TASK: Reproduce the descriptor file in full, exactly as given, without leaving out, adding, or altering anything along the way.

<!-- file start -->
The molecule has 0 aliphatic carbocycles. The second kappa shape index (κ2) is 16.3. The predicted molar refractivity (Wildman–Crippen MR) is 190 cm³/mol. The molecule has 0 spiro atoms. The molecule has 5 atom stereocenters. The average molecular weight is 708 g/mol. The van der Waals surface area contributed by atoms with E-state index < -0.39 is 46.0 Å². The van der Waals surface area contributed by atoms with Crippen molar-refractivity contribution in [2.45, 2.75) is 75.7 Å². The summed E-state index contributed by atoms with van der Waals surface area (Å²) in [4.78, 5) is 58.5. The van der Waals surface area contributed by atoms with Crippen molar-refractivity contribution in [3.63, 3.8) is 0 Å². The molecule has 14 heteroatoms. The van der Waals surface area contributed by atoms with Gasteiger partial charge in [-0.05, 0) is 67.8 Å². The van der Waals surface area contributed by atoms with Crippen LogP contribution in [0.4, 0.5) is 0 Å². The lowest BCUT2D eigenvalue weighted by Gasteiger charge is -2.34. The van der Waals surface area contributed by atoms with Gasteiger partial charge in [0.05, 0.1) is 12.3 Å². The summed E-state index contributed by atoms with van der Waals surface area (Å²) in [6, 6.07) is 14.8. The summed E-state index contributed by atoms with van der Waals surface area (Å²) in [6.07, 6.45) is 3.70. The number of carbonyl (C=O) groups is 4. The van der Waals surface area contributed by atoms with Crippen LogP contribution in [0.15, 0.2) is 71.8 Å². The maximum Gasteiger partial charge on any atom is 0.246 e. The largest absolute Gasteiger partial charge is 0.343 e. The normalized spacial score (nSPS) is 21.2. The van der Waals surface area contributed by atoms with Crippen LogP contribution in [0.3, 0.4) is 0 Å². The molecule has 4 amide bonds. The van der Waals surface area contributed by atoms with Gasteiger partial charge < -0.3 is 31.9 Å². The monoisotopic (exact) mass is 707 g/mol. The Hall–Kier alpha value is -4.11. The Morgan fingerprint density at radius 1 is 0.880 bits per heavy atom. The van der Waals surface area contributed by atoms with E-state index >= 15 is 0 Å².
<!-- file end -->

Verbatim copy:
The molecule has 0 aliphatic carbocycles. The second kappa shape index (κ2) is 16.3. The predicted molar refractivity (Wildman–Crippen MR) is 190 cm³/mol. The molecule has 0 spiro atoms. The molecule has 5 atom stereocenters. The average molecular weight is 708 g/mol. The van der Waals surface area contributed by atoms with E-state index < -0.39 is 46.0 Å². The van der Waals surface area contributed by atoms with Crippen molar-refractivity contribution in [2.45, 2.75) is 75.7 Å². The summed E-state index contributed by atoms with van der Waals surface area (Å²) in [4.78, 5) is 58.5. The van der Waals surface area contributed by atoms with Crippen molar-refractivity contribution in [3.63, 3.8) is 0 Å². The molecule has 14 heteroatoms. The van der Waals surface area contributed by atoms with Gasteiger partial charge in [-0.05, 0) is 67.8 Å². The van der Waals surface area contributed by atoms with Crippen LogP contribution in [0.4, 0.5) is 0 Å². The lowest BCUT2D eigenvalue weighted by Gasteiger charge is -2.34. The van der Waals surface area contributed by atoms with Gasteiger partial charge in [0.05, 0.1) is 12.3 Å². The summed E-state index contributed by atoms with van der Waals surface area (Å²) in [6, 6.07) is 14.8. The summed E-state index contributed by atoms with van der Waals surface area (Å²) in [6.07, 6.45) is 3.70. The number of carbonyl (C=O) groups is 4. The van der Waals surface area contributed by atoms with Crippen LogP contribution in [0.15, 0.2) is 71.8 Å². The maximum Gasteiger partial charge on any atom is 0.246 e. The largest absolute Gasteiger partial charge is 0.343 e. The normalized spacial score (nSPS) is 21.2. The van der Waals surface area contributed by atoms with Crippen LogP contribution in [0.3, 0.4) is 0 Å². The molecule has 4 amide bonds. The van der Waals surface area contributed by atoms with Gasteiger partial charge < -0.3 is 31.9 Å². The monoisotopic (exact) mass is 707 g/mol. The Hall–Kier alpha value is -4.11. The Morgan fingerprint density at radius 1 is 0.880 bits per heavy atom. The van der Waals surface area contributed by atoms with E-state index >= 15 is 0 Å².